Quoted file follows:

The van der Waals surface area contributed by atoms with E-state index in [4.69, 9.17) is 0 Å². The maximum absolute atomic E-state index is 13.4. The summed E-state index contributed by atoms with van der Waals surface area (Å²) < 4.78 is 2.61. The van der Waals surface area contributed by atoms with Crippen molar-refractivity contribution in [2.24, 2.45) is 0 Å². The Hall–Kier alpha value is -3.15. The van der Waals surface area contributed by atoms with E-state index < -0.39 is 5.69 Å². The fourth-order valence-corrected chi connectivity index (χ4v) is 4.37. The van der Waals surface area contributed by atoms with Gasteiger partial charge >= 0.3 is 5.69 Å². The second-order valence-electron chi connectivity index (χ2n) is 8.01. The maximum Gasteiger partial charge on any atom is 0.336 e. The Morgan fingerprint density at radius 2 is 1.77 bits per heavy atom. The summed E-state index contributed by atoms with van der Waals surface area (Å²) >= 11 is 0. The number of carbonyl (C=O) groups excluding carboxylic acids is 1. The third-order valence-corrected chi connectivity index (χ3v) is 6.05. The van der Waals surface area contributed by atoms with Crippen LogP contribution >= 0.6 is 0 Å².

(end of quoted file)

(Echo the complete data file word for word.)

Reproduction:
The van der Waals surface area contributed by atoms with E-state index in [4.69, 9.17) is 0 Å². The maximum absolute atomic E-state index is 13.4. The summed E-state index contributed by atoms with van der Waals surface area (Å²) < 4.78 is 2.61. The van der Waals surface area contributed by atoms with Crippen molar-refractivity contribution in [2.24, 2.45) is 0 Å². The Hall–Kier alpha value is -3.15. The van der Waals surface area contributed by atoms with E-state index < -0.39 is 5.69 Å². The fourth-order valence-corrected chi connectivity index (χ4v) is 4.37. The van der Waals surface area contributed by atoms with Gasteiger partial charge >= 0.3 is 5.69 Å². The second-order valence-electron chi connectivity index (χ2n) is 8.01. The maximum Gasteiger partial charge on any atom is 0.336 e. The Morgan fingerprint density at radius 2 is 1.77 bits per heavy atom. The summed E-state index contributed by atoms with van der Waals surface area (Å²) >= 11 is 0. The number of carbonyl (C=O) groups excluding carboxylic acids is 1. The third-order valence-corrected chi connectivity index (χ3v) is 6.05. The van der Waals surface area contributed by atoms with Crippen LogP contribution >= 0.6 is 0 Å².